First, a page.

COVID-19 is the most wide-reaching public health crisis our world has faced in a long time. It has significantly impacted practically every aspect of business operations. COVID-19 has made three aspects very clear:
- The centrality of sustainability for business resilience. Companies that integrated sustainability and transparency strategically into their business operations prior to the COVID-19 crisis have put an even stronger focus on it now during the crisis. More importantly, they were much more agile in responding to unexpected events.
- From my perspective, health, safety and wellbeing became central to the resiliency and sustainability discussion in a way that it has never occurred before.
- Additionally, the role of partnerships; nobody can deal with a pandemic on their own.
As a public health specialist, I always engage with clients in discussions on what is most ‘healthy’ for them. I really like the WHO definition from 1946, “health is a state of complete physical, mental and social wellbeing and not merely the absence of disease or infirmity”. It emphasises that health is a positive concept, an enabling factor, and a prerequisite for sustainable development. Just to reinforce this point further, the Sustainable Development Goal 3 (SDG 3) aims to ensure healthy lives and promote well-being for all ages. However, health is determined by complex interactions between various personal, social, economic, political, and environmental factors. SDG 3 is therefore closely interlinked with all the other SDGs and central to the achievement of the 2030 Agenda for Sustainable Development.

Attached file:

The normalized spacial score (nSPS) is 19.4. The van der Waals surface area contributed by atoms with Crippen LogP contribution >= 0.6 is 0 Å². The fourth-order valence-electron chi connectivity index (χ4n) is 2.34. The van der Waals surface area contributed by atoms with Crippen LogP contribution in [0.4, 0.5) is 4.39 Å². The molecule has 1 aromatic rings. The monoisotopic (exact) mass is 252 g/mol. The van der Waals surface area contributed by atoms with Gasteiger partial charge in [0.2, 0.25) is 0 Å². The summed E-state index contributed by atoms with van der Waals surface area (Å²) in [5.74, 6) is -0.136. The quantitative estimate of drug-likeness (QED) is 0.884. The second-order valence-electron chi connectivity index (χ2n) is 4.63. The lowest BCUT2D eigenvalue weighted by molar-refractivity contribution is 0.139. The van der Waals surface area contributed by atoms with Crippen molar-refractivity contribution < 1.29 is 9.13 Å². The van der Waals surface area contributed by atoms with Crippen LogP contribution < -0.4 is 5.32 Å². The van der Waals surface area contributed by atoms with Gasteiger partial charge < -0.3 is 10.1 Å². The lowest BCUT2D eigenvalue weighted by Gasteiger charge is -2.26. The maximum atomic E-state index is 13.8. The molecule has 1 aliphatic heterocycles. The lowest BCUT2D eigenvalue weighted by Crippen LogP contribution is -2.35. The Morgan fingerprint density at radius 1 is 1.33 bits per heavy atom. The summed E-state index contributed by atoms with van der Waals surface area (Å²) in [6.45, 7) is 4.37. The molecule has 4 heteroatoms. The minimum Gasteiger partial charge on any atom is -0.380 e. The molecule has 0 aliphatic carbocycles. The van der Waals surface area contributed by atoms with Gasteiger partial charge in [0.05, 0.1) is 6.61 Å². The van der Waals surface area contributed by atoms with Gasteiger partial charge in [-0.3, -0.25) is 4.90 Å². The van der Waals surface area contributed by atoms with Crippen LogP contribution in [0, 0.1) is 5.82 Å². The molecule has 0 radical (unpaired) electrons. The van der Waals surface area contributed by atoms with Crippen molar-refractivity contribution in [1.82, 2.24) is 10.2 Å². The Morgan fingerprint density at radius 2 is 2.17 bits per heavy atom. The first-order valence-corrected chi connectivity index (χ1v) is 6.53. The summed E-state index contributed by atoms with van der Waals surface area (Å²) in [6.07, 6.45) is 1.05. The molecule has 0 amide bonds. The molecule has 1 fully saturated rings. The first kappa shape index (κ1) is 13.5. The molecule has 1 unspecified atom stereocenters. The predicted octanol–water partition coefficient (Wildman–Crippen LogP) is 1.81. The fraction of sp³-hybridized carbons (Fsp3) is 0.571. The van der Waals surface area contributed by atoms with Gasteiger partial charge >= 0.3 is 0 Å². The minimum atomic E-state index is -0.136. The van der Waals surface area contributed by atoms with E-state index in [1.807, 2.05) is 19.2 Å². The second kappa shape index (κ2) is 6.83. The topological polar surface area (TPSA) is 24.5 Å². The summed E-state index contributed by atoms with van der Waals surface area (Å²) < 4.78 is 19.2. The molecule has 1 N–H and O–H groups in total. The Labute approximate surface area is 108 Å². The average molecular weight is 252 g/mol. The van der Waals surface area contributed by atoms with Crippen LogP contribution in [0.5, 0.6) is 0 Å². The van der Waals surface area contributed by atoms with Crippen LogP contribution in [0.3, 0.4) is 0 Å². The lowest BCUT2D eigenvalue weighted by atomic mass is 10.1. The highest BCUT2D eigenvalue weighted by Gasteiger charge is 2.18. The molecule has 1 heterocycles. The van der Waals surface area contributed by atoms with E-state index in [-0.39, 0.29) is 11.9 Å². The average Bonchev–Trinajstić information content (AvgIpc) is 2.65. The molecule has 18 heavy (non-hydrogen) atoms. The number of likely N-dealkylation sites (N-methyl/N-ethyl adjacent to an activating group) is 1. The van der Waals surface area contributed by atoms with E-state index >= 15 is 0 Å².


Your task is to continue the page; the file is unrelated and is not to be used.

For a long time, health and safety have been considered important for businesses, but highly technical and not central to the sustainability discussion. COVID-19 has changed this perception completely. As a health advisor for different organisations during the COVID-19, I have engaged with multiple departments, of course in health, safety, and environment, but also in HR, legal, real estate, global mobility and sustainability.
A clear example is the need to reconceptualise the workplace. When most of your employees are working from home, you need to find new ways to protect and support them. What we can see now is that what started off as a response to an emergency, has led to a more profound change to the operating models, with remote working and flexible structures becoming more prevalent. This will result in a significant change in materiality assessment and reporting.
We have not reached the peak of the COVID-19 pandemic curve globally. We recognise that the effects of COVID-19 are wide ranging, and learning how to navigate these complexities is crucial.
Four key messages that can influence resilience and sustainability include:
- Awareness: act on credible & reliable information
- Behaviour: communicate with & educate your people
- Culture: have a plan & be ready to react
- Demonstrate: protect employees, supply chains, customers, and the public.
Companies will need to carry out a new materiality assessment to ensure they have captured what is really material to them. They will then need to address these issues in their sustainability strategy and report about it. Addressing the interlinkages between environment, social, economics, and wellbeing are the initial building blocks. However, a new and more transparent governance which use adaptive management to deal with crisis is needed. I would like to read in future reports how organisations have responded to crisis comprehensively and in ways which cover the workforce, supply chains, customers, and the public. Also, the lessons which they have learned for future crisis response and the role of partnerships for sustainability.